LOS ANGELES -- Every time the USC Trojans aim high this year, they hit the wrong target.
Starting last summer, several players said their goal was to win all 13 games. It took five weeks, and the Washington Huskies puncturing their balloon, to wake them up from that daydream.
Then there was the revenge game at Stanford, remember, a chance to punish Jim Harbaugh and his guys for embarrassing them at the Coliseum the season before? That didn't work out either, with Stanford's kicker sending the ball, and their hopes, careening end over end through the uprights.
Then came the "bowl game" talk, about shocking the nation by beating the top team. Oregon took care of all that by finishing the game at the Coliseum on a 24-0 run.
So, now, with back-to-back tough road games straight ahead, this team (6-3, 3-3 Pac-10) has found a target vague enough to be within reach.
"Win. We just want to win," Shareece Wright said.
Yeah, but can they win out? To save a semblance of this team's mystique, winning the final four games is a must. A 10-3 season would be an improvement over the final chapter of the Pete Carroll glory years and probably place the Trojans in the top 10 or 15 of the Associated Press poll, not far off from their traditional perch.
It would let the rest of the conference, and those who stay up late on the East Coast, know that the Trojans are still worthy of tracking.
Speaking at ESPN 710's Lunch with a Legend event this week, athletic director Pat Haden said a 10-3 record would represent a "phenomenal season" for the Trojans.
If the Trojans can't win their final four games, they still can offer their fan base hope for 2011 -- and for 2012, when they're finally eligible for the postseason again. To salvage a measure of the old pride, this team needs to go 3-1 over the final four games, equaling its 2009 record. To avoid the perception of collapse, it needs to win at least two more games. Anything worse than that points to a dismal short-term future.
None of the remaining games, with the possible exception of Notre Dame, looks like a tap-in. The next two, at Arizona (Saturday, 5 p.m. on ABC) and at Oregon State, offer legitimate tests. They're against solid teams that have given USC problems in the past. Arizona has a raucous student section, the ZonaZoo. The state of Oregon has been the Trojans' Little Bighorn for years.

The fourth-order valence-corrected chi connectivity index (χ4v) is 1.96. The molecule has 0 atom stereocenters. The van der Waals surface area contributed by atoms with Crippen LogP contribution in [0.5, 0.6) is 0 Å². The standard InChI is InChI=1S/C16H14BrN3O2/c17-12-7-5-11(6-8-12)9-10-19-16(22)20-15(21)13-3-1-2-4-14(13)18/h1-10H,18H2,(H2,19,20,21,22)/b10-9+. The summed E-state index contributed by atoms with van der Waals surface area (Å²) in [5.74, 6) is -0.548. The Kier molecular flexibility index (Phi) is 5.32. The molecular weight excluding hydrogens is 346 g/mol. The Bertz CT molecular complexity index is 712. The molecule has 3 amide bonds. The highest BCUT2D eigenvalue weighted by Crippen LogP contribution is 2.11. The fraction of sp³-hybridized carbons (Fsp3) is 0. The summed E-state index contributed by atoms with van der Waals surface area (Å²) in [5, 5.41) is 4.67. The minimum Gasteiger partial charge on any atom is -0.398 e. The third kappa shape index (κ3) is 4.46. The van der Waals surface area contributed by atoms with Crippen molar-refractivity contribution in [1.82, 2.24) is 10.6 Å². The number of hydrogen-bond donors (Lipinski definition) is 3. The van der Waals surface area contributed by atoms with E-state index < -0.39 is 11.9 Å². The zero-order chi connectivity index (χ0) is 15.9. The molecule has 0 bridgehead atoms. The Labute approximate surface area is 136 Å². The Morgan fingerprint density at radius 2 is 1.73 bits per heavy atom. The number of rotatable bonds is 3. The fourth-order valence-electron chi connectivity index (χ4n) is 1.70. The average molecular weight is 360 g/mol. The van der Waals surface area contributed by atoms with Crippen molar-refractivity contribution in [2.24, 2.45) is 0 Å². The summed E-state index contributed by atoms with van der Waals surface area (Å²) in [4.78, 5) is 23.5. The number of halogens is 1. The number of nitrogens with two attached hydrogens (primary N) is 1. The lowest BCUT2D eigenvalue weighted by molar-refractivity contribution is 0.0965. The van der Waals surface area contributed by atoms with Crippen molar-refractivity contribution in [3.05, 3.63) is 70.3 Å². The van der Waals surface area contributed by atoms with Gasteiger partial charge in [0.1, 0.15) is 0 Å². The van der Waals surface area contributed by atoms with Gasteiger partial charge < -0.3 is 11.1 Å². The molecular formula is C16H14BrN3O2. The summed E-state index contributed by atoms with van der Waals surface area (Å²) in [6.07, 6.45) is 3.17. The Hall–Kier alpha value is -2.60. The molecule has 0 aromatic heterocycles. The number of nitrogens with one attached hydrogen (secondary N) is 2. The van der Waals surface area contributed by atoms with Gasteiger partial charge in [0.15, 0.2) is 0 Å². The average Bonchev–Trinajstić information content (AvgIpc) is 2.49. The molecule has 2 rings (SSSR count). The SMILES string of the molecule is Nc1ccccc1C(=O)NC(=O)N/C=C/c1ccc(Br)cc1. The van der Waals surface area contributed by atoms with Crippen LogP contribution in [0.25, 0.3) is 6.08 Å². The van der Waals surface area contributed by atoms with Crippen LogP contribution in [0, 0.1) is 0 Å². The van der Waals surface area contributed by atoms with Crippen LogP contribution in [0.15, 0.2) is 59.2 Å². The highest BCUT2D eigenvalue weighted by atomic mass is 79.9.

For the third time this season, USC goes into a game as an underdog. It's still getting used to the role, because it has yet to pull off an upset. In fact, it's believed the Trojans haven't won as an underdog since the final game of Carroll's first season, 2001, when they beat UCLA 27-0. So, while it might seem like this team lacks motivation, it's grasping for some.
"This whole season has been like our bowl game, knowing we have nothing else to look forward to," Wright said. "It's going to be different for a lot of us. A lot of these kids have had a bowl game to look forward to since they've been here. It's going to be different having the whole month of December off."
Unlike Oregon, which runs a scheme no one has figured out, or Stanford, which might have the best passer in the nation, Andrew Luck, Arizona and Oregon State don't present baffling riddles or send out ridiculous talent. If USC does what it does and does it well, it could well be 8-3 and riding a wave of momentum going into the final two rivalry games.
The Trojans like to think they figured out how to win the tight ones with that wild 34-33 win over Arizona State last week. Now, it's about staying within themselves. Quarterback Matt Barkley has put it on himself to avoid game-changing mistakes in this final stretch. If he does, he'll set the Trojans up for a bounce-back season in 2011 and set himself up as a Heisman candidate. His eight interceptions have come in in four of the team's nine games..
"For our team, our goal is to win them all. For me personally, it's just to finish this year strong with no turnovers," Barkley said. "These last two games were not really good in that category. I feel like for me to finish strong the key component is to not force the ball."
Stanford may have exposed Arizona's underbelly in a 42-17 win last week. The Cardinal sustained long, clock-chewing drives and protected Luck from Arizona's up-tempo pass rush. Luck took advantage by picking apart a suspect Arizona pass defense. The formula isn't to dazzle, it's to do things right.
"They were exposed because Stanford just executed," Barkley said.
The rest of this season is about growth. If they don't get better this week, they can always set new goals next week.
Mark Saxon covers USC football for ESPNLosAngeles.com. Follow him on Twitter. Follow him on Twitter.